GCSE Reform and the New English Baccalaureate Certificates

26 September 2012

GCSE Reform and the New English Baccalaureate Certificates

Last week we saw the Secretary of State for Education make a set of announcements about his plans for further reform of the education system. In a press conference on Tuesday Michael Gove claimed that the current GCSE system is ineffective and said it is characterised by ‘decline, drift and dumbing down’. This post gives you the headlines of the changes he wants to make, details of the consultation and some of the implications for arts and cultural subjects.


To fully understand these new reforms it’s worth casting an eye over the Department of Education website to remind ourselves of the particulars of the English Baccalaureate (EBAC) – a performance measure introduced in January 2011 that incentivises schools to teach five particular subject areas at GCSE; English, Maths, Science, Humanities (History or Geography) and a Language.

Up until this week this has just been a performance measure for schools, with every establishment needing to report in league tables on the number of students who achieve grade C or above at GCSE level in these five areas.

What has he announced?

The Secretary of State’s announcement included a number of interlinked proposals:

  • The EBAC is to become a performance measure for students too. New ‘English Baccalaureate Certificates’ (EBCs) will be created to replace GCSEs in EBAC subjects. The first EBCs (in English, Maths and Science) will come into force in 2015, with the rest of the EBAC subjects to follow.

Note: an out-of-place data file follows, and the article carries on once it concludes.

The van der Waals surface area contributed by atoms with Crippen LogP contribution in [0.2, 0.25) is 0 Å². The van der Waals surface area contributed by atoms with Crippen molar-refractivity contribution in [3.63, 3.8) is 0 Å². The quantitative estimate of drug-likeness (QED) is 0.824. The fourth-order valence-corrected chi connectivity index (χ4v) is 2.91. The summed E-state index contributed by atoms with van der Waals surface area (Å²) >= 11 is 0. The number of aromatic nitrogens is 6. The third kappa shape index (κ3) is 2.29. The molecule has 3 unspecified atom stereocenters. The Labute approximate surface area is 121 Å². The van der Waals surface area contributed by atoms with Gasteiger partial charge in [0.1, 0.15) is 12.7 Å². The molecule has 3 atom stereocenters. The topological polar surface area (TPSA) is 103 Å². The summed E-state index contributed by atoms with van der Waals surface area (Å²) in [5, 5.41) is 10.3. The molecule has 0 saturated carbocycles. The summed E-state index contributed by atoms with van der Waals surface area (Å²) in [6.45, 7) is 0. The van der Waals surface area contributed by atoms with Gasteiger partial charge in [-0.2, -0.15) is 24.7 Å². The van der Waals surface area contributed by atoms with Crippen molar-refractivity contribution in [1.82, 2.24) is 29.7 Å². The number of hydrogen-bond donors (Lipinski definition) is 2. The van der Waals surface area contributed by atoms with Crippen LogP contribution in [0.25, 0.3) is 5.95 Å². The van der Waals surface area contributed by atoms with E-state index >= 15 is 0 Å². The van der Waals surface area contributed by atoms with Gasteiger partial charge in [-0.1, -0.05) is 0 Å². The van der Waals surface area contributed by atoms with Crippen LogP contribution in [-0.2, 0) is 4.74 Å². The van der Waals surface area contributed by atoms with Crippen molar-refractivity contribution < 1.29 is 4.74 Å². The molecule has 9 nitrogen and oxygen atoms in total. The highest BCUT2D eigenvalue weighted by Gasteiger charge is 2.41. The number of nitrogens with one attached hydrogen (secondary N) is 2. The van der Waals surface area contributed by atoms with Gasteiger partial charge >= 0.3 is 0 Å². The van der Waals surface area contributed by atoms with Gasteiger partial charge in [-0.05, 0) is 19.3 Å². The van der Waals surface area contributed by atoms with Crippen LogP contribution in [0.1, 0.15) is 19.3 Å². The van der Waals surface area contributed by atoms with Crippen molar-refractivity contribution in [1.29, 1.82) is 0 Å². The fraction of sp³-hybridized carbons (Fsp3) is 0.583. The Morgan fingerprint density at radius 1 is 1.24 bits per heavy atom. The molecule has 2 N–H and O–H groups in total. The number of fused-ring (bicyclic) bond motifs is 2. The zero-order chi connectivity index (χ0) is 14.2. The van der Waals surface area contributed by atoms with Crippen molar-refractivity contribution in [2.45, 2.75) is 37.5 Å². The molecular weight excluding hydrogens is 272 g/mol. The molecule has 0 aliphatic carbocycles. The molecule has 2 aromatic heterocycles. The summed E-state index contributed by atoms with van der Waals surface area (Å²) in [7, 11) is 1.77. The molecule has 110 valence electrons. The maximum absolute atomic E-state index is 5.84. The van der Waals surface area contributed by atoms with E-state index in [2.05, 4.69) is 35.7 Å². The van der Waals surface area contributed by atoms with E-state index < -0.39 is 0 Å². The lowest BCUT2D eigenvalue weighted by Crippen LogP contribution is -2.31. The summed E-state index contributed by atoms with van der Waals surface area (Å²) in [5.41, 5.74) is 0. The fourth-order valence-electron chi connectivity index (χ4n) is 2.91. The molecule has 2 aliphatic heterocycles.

• EBCs will be assessed through traditional, final exams at the end of the period of study. Modules and course-work will be eliminated.
  • There will only be one exam board offering each new qualification. Existing exam boards will initially be offered the chance to compete for this role by creating ‘ambitious courses, benchmarked to the world’s best, informed by academic expertise and capable of both recognising exceptional performance and allowing the overwhelming majority of students to have their work recognised and graded fairly’. An independent regulator will name the successful provider.
  • The new EBCs may be used as a model to reform qualifications in all other subject areas.
  • Young people unable to gain an EBAC by age 16 will be offered the chance to keep studying for one until they are 18, or they will be given a written record of achievement which describes their progress in these areas. This will then be shared with prospective employers.

Did he say anything about the arts and cultural subjects?

During questions the Secretary of State mentioned Art & Design and Design & Technology as being subjects that may necessitate ‘practical work which could not be completed in a time-limited exam’. He also said that Music should be ‘better recognised’ in modern schools.

What does this mean for cultural learning?